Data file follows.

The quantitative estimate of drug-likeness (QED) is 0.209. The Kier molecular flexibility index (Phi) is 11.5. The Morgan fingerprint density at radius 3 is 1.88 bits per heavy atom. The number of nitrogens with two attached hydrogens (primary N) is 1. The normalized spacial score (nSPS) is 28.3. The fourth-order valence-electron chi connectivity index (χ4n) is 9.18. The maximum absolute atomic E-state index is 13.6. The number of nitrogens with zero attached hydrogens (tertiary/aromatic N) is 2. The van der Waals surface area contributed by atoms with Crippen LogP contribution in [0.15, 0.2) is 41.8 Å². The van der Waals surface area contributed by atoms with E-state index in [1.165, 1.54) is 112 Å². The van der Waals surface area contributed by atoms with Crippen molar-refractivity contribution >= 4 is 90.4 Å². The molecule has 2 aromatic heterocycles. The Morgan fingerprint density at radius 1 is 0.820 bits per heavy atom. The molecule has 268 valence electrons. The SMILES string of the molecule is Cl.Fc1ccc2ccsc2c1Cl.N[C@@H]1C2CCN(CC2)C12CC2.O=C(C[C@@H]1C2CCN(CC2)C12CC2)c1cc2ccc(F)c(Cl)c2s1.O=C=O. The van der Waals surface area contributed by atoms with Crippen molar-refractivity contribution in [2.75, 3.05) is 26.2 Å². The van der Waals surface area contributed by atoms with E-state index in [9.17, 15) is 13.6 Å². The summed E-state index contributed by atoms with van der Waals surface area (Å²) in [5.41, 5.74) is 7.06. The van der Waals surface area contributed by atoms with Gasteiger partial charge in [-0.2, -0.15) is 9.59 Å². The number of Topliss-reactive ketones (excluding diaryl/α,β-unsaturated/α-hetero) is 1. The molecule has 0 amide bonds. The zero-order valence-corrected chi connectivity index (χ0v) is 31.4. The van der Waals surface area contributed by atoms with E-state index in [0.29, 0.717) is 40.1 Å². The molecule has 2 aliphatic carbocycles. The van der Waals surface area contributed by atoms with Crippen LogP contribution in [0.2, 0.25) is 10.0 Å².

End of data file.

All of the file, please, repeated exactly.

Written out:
The quantitative estimate of drug-likeness (QED) is 0.209. The Kier molecular flexibility index (Phi) is 11.5. The Morgan fingerprint density at radius 3 is 1.88 bits per heavy atom. The number of nitrogens with two attached hydrogens (primary N) is 1. The normalized spacial score (nSPS) is 28.3. The fourth-order valence-electron chi connectivity index (χ4n) is 9.18. The maximum absolute atomic E-state index is 13.6. The number of nitrogens with zero attached hydrogens (tertiary/aromatic N) is 2. The van der Waals surface area contributed by atoms with Crippen LogP contribution in [0.15, 0.2) is 41.8 Å². The van der Waals surface area contributed by atoms with E-state index in [1.165, 1.54) is 112 Å². The van der Waals surface area contributed by atoms with Crippen molar-refractivity contribution >= 4 is 90.4 Å². The molecule has 2 aromatic heterocycles. The Morgan fingerprint density at radius 1 is 0.820 bits per heavy atom. The molecule has 268 valence electrons. The SMILES string of the molecule is Cl.Fc1ccc2ccsc2c1Cl.N[C@@H]1C2CCN(CC2)C12CC2.O=C(C[C@@H]1C2CCN(CC2)C12CC2)c1cc2ccc(F)c(Cl)c2s1.O=C=O. The van der Waals surface area contributed by atoms with Crippen molar-refractivity contribution in [2.75, 3.05) is 26.2 Å². The van der Waals surface area contributed by atoms with E-state index in [9.17, 15) is 13.6 Å². The summed E-state index contributed by atoms with van der Waals surface area (Å²) in [5.41, 5.74) is 7.06. The van der Waals surface area contributed by atoms with Gasteiger partial charge in [-0.2, -0.15) is 9.59 Å². The number of Topliss-reactive ketones (excluding diaryl/α,β-unsaturated/α-hetero) is 1. The molecule has 0 amide bonds. The zero-order valence-corrected chi connectivity index (χ0v) is 31.4. The van der Waals surface area contributed by atoms with E-state index in [0.29, 0.717) is 40.1 Å². The molecule has 2 aliphatic carbocycles. The van der Waals surface area contributed by atoms with Crippen LogP contribution in [0.2, 0.25) is 10.0 Å².